This is good news for Australia. On grounds of likelihood and proximity, the spectre of a South-East Asian sphere of influence is one that Australian policymakers will be watching more closely. But even this is far from a foregone conclusion given the tensions in the South China Sea, which continued to simmer along in 2019, with Vietnam even banning the American-Chinese co-produced children’s animation Abominable over a scene displaying China’s contentious Nine-Dash Line map claiming sovereignty over mutually disputed islands.26
Rather than seeking any kind of traditional sphere of influence in the historical European sense of the term, it is worth considering whether Beijing might, instead, be engaging in the longstanding Chinese practice of what we suggest calling ‘acupuncture diplomacy’. The traditional Chinese medicinal technique involves probing specific ‘acupuncture points’ with a fine needle to gauge the reaction and make fine adjustments to the flow of qi, the vital essence or energy that flows across the body’s meridians, or pathways, freeing blockages, calming it where appropriate, and strengthening it where that is judged to be what is needed. In the case of acupuncture diplomacy, offers of loans, infrastructure building, aid, invitations, or scholarships might be just what are needed to get blocked relations flowing again. Solomon Islands politicians, for example, were allegedly offered hundreds of thousands of dollars to cut ties with Taiwan and to formally re-establish relations with the mainland in September 2019.27 In the final analysis, this idea of ‘acupuncture diplomacy’ may better account for China’s present and emerging strategic behaviour.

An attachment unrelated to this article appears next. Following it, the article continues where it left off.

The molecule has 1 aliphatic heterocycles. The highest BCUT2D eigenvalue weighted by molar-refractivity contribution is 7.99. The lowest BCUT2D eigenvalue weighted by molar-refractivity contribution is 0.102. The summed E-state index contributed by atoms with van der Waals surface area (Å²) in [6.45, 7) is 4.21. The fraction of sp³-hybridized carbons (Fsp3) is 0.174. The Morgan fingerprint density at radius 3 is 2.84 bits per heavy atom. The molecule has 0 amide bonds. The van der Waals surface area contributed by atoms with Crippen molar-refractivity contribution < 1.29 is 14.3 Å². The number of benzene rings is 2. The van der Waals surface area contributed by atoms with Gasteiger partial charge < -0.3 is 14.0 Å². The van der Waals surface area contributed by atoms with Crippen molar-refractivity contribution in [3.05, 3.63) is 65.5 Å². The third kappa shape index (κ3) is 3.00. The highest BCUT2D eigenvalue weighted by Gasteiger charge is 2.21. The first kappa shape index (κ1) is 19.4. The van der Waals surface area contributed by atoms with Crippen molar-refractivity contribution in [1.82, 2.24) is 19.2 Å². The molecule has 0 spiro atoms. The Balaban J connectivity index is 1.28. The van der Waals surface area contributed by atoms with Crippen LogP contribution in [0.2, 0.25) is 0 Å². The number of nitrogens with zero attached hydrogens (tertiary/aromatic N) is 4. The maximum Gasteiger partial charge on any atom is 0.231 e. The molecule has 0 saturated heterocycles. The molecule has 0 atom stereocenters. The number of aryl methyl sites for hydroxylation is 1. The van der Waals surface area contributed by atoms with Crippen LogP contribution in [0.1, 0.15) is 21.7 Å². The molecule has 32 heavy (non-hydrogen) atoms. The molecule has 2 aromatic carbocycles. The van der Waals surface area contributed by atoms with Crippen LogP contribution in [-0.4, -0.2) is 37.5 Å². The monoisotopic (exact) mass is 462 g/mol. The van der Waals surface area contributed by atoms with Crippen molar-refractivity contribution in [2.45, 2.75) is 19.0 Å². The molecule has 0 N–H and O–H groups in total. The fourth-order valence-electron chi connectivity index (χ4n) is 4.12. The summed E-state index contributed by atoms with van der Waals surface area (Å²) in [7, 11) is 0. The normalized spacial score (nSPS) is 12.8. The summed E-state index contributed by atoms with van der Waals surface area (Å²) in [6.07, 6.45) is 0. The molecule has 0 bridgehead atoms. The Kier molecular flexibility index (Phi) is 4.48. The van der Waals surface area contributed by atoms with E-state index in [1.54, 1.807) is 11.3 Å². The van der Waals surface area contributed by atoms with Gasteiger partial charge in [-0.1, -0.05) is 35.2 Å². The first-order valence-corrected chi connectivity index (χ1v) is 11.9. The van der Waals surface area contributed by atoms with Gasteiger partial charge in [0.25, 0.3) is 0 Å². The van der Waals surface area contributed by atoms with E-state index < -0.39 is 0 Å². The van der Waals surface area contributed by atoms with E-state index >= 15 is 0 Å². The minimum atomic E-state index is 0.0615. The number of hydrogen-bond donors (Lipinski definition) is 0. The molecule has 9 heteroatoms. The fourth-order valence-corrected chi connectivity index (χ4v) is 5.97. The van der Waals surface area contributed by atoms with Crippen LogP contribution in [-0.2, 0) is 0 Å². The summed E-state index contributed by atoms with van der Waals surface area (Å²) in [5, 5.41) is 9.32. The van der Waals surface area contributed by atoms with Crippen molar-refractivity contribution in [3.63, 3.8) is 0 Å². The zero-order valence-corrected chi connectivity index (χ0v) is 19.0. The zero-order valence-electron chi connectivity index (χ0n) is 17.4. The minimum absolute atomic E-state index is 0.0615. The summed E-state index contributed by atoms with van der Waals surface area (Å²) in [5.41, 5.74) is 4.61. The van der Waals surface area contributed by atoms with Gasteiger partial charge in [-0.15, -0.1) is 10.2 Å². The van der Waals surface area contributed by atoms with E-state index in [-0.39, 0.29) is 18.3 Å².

Hedley Bull, The Anarchical Society: A Study of Order in World Politics, 3rd edn, New York: Palgrave, 2002, p.212.
Cited in Henry Kissinger, Diplomacy, New York: Simon & Schuster, 1994, pp.35–36.
Bull, The Anarchical Society, p.212.
For further reading on the history of spheres of influence, see Susanna Hast, Spheres of Influence in International Relations: History, Theory and Politics, Abingdon, UK: Routledge, 2016.
Paul Keal, ‘Contemporary Understanding about Spheres of Influence’, Review of International Studies, vol.9, no.3 (July 1983): 155–172, at p.156.
Cited in Iain Ferguson and Susanna Hast, ‘Introduction: The Return of Spheres of Influence?’, Geopolitics, vol.23, no.2 (2018): p.277–284, at p.277.
National Security Strategy of the United States of America, Washington, DC: The White House, December 2017, p.25.
Robert Ross, ‘The Geography of the Peace: East Asia in the Twenty-First Century’, International Security, vol.23, no.4 (Spring 1999): 81–118, at p.99.
Denny Roy, ‘Assertive China: Irredentism or Expansionism?’, Survival, vol.61, no.1 (February–March 2019): 51–74, at p.63.
Hugh White, ‘Without America: Australia in the New Asia’, Quarterly Essay, no.68 (2017): 61.
David C. Kang, ‘Getting Asia Wrong: The Need for New Analytical Frameworks’, International Security, vol.27, no.4 (Spring 2003): 57–85, at p.58.
For further reading, see Richard Rigby, ‘Tianxia’, in Geremie R. Barme and Jeremy Goldkorn eds, China Story Yearbook 2013: Civilising China, Canberra: Australian Centre on China in the World, 2013, pp.74–79. A detailed and up-to-date account of discussion of this issue by PRC scholars in recent years is to be found in Liang Zhiping, ‘Tianxia and ideology’, [in 2 parts], Introduction and Translation by David Ownby, Reading the China Dream, 2018, online at: www.readingthechinadream.com/liang-zhiping-tianxia-and-ideology.html
For further reading, see David C. Kang, East Asia Before the West, New York: Columbia University Press, 2010, pp.54–81.